I actually discovered the documentary, Happy, about a week ago when I fell into a rabbit hole looking at articles on coaching and liked the trailer for the movie enough that I became a fan on Facebook. The idea behind this movie is not really a new one and I have discussed it on this blog before (Money Isn't Everything).
I think that, despite the movement to downsize our lives, it's easy to get caught up in the message that more [stuff] is better. I certainly succumb to it more often than I'd like and I try to rationalize it (So, what if I have more books than I could possibly read - when I retire or take a vacation*, I'll just hole up with my books and read). What having too much stuff does is clutter one's environment and one's brain and the best money spent is on time with friends and traveling. I was about to add film to that but I've also found that the best pictures are the ones not taken. They reside in one's memories :-)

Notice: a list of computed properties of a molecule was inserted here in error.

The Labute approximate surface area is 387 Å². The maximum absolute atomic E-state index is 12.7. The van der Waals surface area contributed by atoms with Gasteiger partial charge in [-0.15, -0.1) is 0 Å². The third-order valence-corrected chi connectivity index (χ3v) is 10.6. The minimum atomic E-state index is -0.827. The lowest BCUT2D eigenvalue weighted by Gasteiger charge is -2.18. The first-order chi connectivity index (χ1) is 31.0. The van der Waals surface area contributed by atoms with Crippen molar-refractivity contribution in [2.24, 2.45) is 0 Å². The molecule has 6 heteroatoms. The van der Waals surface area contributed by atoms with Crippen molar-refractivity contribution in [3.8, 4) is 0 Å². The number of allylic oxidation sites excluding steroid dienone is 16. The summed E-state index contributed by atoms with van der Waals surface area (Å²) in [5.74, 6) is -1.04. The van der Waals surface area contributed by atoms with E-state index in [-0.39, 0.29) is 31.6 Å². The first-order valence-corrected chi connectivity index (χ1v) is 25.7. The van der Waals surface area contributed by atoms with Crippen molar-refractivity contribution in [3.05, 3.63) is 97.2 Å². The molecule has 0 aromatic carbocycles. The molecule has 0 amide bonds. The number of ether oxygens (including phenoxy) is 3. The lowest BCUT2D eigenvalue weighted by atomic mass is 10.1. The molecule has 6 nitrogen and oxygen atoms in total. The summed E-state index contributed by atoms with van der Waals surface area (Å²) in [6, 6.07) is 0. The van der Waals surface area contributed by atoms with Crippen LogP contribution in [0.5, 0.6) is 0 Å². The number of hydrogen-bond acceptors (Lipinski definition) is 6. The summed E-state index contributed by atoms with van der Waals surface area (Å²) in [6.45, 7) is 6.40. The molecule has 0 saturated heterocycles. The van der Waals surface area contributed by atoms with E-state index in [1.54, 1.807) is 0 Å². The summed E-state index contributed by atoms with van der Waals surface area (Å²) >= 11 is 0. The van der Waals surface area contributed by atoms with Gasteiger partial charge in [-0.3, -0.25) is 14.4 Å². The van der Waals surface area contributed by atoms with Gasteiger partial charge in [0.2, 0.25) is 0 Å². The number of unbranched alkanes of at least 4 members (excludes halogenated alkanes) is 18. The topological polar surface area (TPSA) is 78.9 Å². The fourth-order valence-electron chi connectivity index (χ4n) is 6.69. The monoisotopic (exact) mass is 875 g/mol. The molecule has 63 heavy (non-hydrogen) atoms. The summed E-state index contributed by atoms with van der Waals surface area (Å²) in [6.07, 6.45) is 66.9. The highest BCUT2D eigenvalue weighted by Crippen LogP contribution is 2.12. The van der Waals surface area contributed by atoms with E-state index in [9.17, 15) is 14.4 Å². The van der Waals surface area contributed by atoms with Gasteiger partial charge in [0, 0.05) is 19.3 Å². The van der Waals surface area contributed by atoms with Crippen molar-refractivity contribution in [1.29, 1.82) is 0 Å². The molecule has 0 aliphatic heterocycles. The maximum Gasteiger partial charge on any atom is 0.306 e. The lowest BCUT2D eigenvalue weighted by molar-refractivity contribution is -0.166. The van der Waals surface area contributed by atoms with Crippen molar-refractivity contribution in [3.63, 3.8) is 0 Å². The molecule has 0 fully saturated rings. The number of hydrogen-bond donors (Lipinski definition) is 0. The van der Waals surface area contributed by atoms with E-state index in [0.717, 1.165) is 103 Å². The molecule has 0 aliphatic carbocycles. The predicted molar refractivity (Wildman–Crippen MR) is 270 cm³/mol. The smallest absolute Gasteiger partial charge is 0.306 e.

This is a nice piece from CNN that I hope moves you to support the production of Happy. If not, may you be moved to support the production of happiness - in your life, and in those of others.
* My friends will tell you it's not in my vocabulary, so I looked it up: Main Entry: 1 va·ca·tion Pronunciation: \vā-ˈkā-shən, və-\ Function: noun Usage: often attributive Etymology: Middle English vacacioun, from Anglo-French vacacion, from Latin vacation-, vacatio freedom, exemption, from vacare Date: 14th century 1 : a respite or a time of respite from something : intermission 2 a : a scheduled period during which activity (as of a court or school) is suspended b : a period of exemption from work granted to an employee 3 : a period spent away from home or business in travel or recreation 4 : an act or an instance of vacating (Source: merriam-webster.com)